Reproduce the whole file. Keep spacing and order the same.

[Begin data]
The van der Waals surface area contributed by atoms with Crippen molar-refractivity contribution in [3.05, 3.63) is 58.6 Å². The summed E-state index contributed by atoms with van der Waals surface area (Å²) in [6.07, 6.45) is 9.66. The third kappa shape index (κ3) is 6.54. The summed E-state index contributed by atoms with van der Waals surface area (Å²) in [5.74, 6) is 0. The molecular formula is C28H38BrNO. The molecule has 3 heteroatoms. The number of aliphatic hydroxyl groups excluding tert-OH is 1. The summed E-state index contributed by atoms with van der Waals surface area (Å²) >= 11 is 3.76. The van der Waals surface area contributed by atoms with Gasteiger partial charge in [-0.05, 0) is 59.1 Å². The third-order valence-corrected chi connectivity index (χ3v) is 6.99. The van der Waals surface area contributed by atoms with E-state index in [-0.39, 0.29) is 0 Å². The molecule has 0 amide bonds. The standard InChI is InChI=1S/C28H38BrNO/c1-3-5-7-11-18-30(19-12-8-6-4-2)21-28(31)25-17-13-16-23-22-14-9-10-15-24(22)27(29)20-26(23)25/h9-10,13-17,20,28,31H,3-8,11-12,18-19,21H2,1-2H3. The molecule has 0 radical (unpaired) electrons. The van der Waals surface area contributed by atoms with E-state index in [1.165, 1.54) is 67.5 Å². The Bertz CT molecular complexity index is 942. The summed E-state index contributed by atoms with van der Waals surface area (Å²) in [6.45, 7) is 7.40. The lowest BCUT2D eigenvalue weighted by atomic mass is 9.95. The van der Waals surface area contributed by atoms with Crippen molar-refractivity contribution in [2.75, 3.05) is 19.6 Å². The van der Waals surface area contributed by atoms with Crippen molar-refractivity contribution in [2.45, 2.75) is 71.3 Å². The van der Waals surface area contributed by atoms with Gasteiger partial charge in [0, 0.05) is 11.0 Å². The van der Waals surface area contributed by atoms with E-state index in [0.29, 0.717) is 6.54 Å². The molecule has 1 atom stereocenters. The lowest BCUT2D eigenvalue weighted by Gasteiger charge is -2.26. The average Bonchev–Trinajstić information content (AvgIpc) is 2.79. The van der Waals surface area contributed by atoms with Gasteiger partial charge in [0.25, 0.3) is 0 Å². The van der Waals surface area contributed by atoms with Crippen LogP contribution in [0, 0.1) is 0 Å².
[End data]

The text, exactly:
The van der Waals surface area contributed by atoms with Crippen molar-refractivity contribution in [3.05, 3.63) is 58.6 Å². The summed E-state index contributed by atoms with van der Waals surface area (Å²) in [6.07, 6.45) is 9.66. The third kappa shape index (κ3) is 6.54. The summed E-state index contributed by atoms with van der Waals surface area (Å²) in [5.74, 6) is 0. The molecular formula is C28H38BrNO. The molecule has 3 heteroatoms. The number of aliphatic hydroxyl groups excluding tert-OH is 1. The summed E-state index contributed by atoms with van der Waals surface area (Å²) >= 11 is 3.76. The van der Waals surface area contributed by atoms with Gasteiger partial charge in [-0.05, 0) is 59.1 Å². The third-order valence-corrected chi connectivity index (χ3v) is 6.99. The van der Waals surface area contributed by atoms with E-state index in [-0.39, 0.29) is 0 Å². The molecule has 0 amide bonds. The standard InChI is InChI=1S/C28H38BrNO/c1-3-5-7-11-18-30(19-12-8-6-4-2)21-28(31)25-17-13-16-23-22-14-9-10-15-24(22)27(29)20-26(23)25/h9-10,13-17,20,28,31H,3-8,11-12,18-19,21H2,1-2H3. The molecule has 0 radical (unpaired) electrons. The van der Waals surface area contributed by atoms with E-state index in [1.165, 1.54) is 67.5 Å². The Bertz CT molecular complexity index is 942. The summed E-state index contributed by atoms with van der Waals surface area (Å²) in [6.45, 7) is 7.40. The lowest BCUT2D eigenvalue weighted by atomic mass is 9.95. The van der Waals surface area contributed by atoms with Crippen molar-refractivity contribution in [2.75, 3.05) is 19.6 Å². The van der Waals surface area contributed by atoms with Crippen molar-refractivity contribution in [2.45, 2.75) is 71.3 Å². The van der Waals surface area contributed by atoms with Gasteiger partial charge in [0, 0.05) is 11.0 Å². The van der Waals surface area contributed by atoms with E-state index in [0.29, 0.717) is 6.54 Å². The molecule has 1 atom stereocenters. The lowest BCUT2D eigenvalue weighted by Gasteiger charge is -2.26. The average Bonchev–Trinajstić information content (AvgIpc) is 2.79. The van der Waals surface area contributed by atoms with Gasteiger partial charge in [0.25, 0.3) is 0 Å². The van der Waals surface area contributed by atoms with Crippen LogP contribution in [0, 0.1) is 0 Å².